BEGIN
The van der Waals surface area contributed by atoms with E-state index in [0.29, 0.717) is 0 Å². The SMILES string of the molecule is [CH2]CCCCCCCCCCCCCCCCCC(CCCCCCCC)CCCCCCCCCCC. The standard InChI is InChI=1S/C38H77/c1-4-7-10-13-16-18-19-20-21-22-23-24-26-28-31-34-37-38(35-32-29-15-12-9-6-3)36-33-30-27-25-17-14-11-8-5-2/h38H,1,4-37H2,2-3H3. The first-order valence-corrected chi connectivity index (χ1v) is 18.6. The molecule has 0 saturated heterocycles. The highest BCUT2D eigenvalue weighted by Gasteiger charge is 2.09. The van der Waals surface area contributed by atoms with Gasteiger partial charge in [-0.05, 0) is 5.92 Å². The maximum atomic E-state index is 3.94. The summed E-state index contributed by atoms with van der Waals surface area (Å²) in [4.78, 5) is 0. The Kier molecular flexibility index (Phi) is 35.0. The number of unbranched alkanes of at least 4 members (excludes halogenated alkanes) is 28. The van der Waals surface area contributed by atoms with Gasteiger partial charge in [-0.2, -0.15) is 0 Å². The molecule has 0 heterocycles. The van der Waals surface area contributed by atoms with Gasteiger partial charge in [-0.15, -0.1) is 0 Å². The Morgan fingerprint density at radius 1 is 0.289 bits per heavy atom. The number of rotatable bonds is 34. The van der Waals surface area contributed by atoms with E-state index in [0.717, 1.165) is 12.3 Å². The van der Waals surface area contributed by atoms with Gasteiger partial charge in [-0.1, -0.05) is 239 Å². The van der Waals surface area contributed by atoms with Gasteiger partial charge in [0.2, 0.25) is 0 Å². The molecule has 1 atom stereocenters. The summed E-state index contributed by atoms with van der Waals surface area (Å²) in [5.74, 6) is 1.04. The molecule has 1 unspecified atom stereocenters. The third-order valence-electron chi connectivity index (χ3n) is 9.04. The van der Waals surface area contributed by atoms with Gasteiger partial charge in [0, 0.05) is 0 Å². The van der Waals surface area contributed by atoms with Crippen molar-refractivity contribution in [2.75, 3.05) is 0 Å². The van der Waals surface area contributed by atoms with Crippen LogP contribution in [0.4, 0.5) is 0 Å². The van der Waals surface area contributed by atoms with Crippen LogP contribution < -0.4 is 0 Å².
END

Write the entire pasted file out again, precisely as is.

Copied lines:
The van der Waals surface area contributed by atoms with E-state index in [0.29, 0.717) is 0 Å². The SMILES string of the molecule is [CH2]CCCCCCCCCCCCCCCCCC(CCCCCCCC)CCCCCCCCCCC. The standard InChI is InChI=1S/C38H77/c1-4-7-10-13-16-18-19-20-21-22-23-24-26-28-31-34-37-38(35-32-29-15-12-9-6-3)36-33-30-27-25-17-14-11-8-5-2/h38H,1,4-37H2,2-3H3. The first-order valence-corrected chi connectivity index (χ1v) is 18.6. The molecule has 0 saturated heterocycles. The highest BCUT2D eigenvalue weighted by Gasteiger charge is 2.09. The van der Waals surface area contributed by atoms with Gasteiger partial charge in [-0.05, 0) is 5.92 Å². The maximum atomic E-state index is 3.94. The summed E-state index contributed by atoms with van der Waals surface area (Å²) in [4.78, 5) is 0. The Kier molecular flexibility index (Phi) is 35.0. The number of unbranched alkanes of at least 4 members (excludes halogenated alkanes) is 28. The van der Waals surface area contributed by atoms with Gasteiger partial charge in [-0.2, -0.15) is 0 Å². The molecule has 0 heterocycles. The van der Waals surface area contributed by atoms with Gasteiger partial charge in [-0.15, -0.1) is 0 Å². The Morgan fingerprint density at radius 1 is 0.289 bits per heavy atom. The number of rotatable bonds is 34. The van der Waals surface area contributed by atoms with E-state index in [0.717, 1.165) is 12.3 Å². The van der Waals surface area contributed by atoms with Gasteiger partial charge in [-0.1, -0.05) is 239 Å². The van der Waals surface area contributed by atoms with Gasteiger partial charge in [0.2, 0.25) is 0 Å². The molecule has 1 atom stereocenters. The summed E-state index contributed by atoms with van der Waals surface area (Å²) in [5.74, 6) is 1.04. The molecule has 1 unspecified atom stereocenters. The third-order valence-electron chi connectivity index (χ3n) is 9.04. The van der Waals surface area contributed by atoms with Gasteiger partial charge in [0, 0.05) is 0 Å². The van der Waals surface area contributed by atoms with Crippen molar-refractivity contribution in [2.75, 3.05) is 0 Å². The van der Waals surface area contributed by atoms with Crippen LogP contribution in [0.4, 0.5) is 0 Å². The van der Waals surface area contributed by atoms with Crippen LogP contribution < -0.4 is 0 Å².